The administration may have praised the late surge of enrollments in health coverage under the Patient Protection and Affordable Care Act, but the public isn’t impressed.
A new Gallup poll finds support of the law hasn’t increased at all due to exceeding enrollment numbers, with opposition and support for PPACA remaining in line with polling from November. Support for the law sits at 43 percent, while opposition is at 54 percent.
Gallup interviewed 1,009 adults for the poll on April 7–8, about a week after the White House announced 7.1 million people enrolled in health coverage through the exchanges, a number exceeding even the most optimistic administration estimates.
Since then, HHS Secretary Kathleen Sebelius announced 7.5 million people had signed up for Obamacare through the exchanges.
Sebelius announced her resignation last week.
“Americans continue to evaluate the Affordable Care Act negatively, and their basic opinions of the law have been fairly stable over the past year,” Gallup researchers said. “That may suggest Americans have already made up their mind about the law, for the most part reflecting their underlying political orientation, and the law's implementation is not going to influence how they feel about the law.”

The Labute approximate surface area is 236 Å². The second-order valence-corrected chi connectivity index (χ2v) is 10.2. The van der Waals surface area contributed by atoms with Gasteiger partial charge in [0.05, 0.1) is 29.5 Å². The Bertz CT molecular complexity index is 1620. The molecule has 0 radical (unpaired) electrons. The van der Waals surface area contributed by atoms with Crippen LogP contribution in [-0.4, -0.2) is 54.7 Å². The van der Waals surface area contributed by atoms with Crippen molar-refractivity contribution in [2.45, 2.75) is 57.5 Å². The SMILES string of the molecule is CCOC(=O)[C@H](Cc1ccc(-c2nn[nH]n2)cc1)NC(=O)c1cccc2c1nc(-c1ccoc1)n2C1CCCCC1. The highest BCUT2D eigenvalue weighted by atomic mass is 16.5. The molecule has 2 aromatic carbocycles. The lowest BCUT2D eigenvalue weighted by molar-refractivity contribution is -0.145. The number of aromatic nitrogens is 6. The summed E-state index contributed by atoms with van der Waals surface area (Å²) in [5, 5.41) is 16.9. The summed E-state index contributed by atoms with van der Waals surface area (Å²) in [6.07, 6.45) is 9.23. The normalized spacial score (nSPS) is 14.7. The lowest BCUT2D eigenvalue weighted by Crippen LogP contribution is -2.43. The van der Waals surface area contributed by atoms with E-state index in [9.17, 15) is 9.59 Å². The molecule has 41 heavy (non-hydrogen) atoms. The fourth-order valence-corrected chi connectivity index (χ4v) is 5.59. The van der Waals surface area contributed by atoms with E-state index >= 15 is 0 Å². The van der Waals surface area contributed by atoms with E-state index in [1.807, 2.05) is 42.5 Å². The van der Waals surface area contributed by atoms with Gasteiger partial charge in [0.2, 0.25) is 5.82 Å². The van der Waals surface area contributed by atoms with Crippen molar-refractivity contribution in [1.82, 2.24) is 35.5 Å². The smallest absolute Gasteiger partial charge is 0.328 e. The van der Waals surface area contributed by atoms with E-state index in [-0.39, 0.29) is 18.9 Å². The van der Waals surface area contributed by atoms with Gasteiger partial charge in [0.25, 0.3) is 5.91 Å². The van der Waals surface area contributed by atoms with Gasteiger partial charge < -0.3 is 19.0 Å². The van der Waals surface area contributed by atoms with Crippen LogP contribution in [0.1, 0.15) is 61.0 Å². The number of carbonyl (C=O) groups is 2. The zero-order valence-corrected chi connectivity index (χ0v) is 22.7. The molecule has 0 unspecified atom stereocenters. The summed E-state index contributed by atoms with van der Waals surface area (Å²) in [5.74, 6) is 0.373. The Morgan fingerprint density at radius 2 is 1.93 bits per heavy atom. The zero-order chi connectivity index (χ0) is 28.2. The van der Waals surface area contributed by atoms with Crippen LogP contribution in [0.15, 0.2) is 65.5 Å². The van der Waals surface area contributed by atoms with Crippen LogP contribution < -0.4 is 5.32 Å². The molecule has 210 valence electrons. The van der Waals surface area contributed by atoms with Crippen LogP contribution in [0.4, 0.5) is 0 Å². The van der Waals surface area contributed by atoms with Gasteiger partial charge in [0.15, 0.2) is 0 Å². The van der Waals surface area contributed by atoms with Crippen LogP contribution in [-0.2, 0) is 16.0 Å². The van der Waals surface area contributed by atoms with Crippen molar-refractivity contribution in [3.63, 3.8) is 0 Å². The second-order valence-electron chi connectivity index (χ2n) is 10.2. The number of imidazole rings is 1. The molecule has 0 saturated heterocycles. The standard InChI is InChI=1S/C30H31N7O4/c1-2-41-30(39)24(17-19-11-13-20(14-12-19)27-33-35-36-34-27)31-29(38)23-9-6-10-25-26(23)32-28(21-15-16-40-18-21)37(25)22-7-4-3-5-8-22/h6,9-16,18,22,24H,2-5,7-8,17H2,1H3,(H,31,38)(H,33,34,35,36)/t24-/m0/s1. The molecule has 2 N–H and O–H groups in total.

Overall, Gallup found most Americans (still) aren’t excited by PPACA’s long-term prospects. Almost half of Americans (45 percent) expect the law to make the country’s health care situation worse in the long run, compared with 37 percent who believe PPACA will make it better.
Americans are more likely to think the law will affect them personally in the long run, with 32 percent expecting it to make their situation worse and 24 percent saying better.
Despite that assertion, the majority of Americans, 64 percent, say their own health care situation hasn’t yet been affected by the provisions of PPACA. This percentage has dipped only slightly from 70 percent in February 2012 as more of the law has since been implemented.